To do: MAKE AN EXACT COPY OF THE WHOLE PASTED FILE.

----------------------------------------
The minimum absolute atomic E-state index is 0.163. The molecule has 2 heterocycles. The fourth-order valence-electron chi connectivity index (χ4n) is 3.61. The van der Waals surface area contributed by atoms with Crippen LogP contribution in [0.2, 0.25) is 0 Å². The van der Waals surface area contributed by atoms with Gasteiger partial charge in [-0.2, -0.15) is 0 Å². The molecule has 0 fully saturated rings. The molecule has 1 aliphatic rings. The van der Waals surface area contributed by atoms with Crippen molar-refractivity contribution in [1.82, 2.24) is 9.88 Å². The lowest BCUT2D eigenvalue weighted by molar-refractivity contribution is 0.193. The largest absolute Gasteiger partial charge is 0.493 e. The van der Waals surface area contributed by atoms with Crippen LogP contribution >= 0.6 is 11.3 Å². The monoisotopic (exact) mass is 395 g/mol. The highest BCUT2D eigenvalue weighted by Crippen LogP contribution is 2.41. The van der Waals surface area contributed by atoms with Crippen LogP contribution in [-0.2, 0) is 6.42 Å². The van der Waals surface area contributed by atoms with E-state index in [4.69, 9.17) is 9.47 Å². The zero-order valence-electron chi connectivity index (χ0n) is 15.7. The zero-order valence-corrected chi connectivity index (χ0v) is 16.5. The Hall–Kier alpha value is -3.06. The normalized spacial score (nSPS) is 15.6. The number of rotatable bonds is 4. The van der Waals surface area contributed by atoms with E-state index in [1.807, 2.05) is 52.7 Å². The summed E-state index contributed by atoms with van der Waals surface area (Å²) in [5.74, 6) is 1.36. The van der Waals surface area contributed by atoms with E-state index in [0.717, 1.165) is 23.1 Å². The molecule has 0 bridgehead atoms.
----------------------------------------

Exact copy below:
The minimum absolute atomic E-state index is 0.163. The molecule has 2 heterocycles. The fourth-order valence-electron chi connectivity index (χ4n) is 3.61. The van der Waals surface area contributed by atoms with Crippen LogP contribution in [0.2, 0.25) is 0 Å². The van der Waals surface area contributed by atoms with Gasteiger partial charge in [-0.2, -0.15) is 0 Å². The molecule has 0 fully saturated rings. The molecule has 1 aliphatic rings. The van der Waals surface area contributed by atoms with Crippen molar-refractivity contribution in [1.82, 2.24) is 9.88 Å². The lowest BCUT2D eigenvalue weighted by molar-refractivity contribution is 0.193. The largest absolute Gasteiger partial charge is 0.493 e. The van der Waals surface area contributed by atoms with Crippen LogP contribution >= 0.6 is 11.3 Å². The monoisotopic (exact) mass is 395 g/mol. The highest BCUT2D eigenvalue weighted by Crippen LogP contribution is 2.41. The van der Waals surface area contributed by atoms with Crippen LogP contribution in [-0.2, 0) is 6.42 Å². The van der Waals surface area contributed by atoms with E-state index in [4.69, 9.17) is 9.47 Å². The zero-order valence-electron chi connectivity index (χ0n) is 15.7. The zero-order valence-corrected chi connectivity index (χ0v) is 16.5. The Hall–Kier alpha value is -3.06. The normalized spacial score (nSPS) is 15.6. The number of rotatable bonds is 4. The van der Waals surface area contributed by atoms with E-state index in [1.807, 2.05) is 52.7 Å². The summed E-state index contributed by atoms with van der Waals surface area (Å²) in [5.74, 6) is 1.36. The van der Waals surface area contributed by atoms with E-state index in [0.717, 1.165) is 23.1 Å². The molecule has 0 bridgehead atoms.